Harold turned onto Markham Road and accelerated. At this time in the morning the streets were quiet. Even the ghosts had gone home. He leaned across to switch on the radio. The sounds of smooth jazz slid through the speakers set into the doors.
“Didn't realise you were that old.” Dill turned the air funnel on and huddled against its cold vent.
“What do you mean?” Harold glanced across. “I can turn the heating down if you like.”
“It's fine. I can decompose quietly. Thanks to the copies of your book I should be able to get housed in something a little less worn soon.”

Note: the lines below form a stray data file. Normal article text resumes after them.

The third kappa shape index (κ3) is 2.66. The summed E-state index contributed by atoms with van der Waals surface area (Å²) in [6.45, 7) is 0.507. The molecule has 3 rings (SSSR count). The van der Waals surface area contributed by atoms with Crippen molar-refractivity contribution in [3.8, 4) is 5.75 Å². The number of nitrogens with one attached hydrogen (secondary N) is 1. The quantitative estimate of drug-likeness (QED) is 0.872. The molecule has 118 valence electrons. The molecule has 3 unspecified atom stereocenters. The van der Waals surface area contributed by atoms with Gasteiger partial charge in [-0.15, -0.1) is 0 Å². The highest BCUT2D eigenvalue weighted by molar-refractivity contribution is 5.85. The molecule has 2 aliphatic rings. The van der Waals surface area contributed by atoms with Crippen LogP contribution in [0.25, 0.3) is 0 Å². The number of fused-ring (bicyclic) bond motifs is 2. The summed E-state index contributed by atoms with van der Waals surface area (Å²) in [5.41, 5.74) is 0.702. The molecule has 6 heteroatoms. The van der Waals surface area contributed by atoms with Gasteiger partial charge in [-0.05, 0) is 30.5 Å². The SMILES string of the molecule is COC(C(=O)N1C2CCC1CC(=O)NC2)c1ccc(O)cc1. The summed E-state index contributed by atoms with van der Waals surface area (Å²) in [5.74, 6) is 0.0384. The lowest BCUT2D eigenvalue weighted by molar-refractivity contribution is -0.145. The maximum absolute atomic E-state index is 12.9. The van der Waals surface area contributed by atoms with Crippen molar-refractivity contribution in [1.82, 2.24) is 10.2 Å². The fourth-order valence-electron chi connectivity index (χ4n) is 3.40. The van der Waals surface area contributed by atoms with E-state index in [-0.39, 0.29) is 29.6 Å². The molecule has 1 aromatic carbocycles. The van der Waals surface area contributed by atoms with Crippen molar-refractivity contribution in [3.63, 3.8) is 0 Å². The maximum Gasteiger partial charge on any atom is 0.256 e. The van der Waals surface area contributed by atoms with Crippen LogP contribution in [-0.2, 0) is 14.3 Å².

“You never get more than one wash-and-wear suit, you know. The second never fits as well as the first one did.”
“This one was a bit saggy in places, to be honest. I'd rather have one a couple of sizes smaller.” He scooped up a line of green bile that was leaking from the side of his mouth and slurped it back in. “That should be our selling pitch when we produce skin suits for the rich and stably mobile. 'Get a new you. Just like the old you, but with better physique.'”
“What did you mean about me being old? I'm not that much younger than you.”
“You listen to jazz voluntarily. You probably even say 'cool' and think it's hip.”
“I do no such thing.”
Dill gave his impression of laughter again. “You forgot to say 'man'.”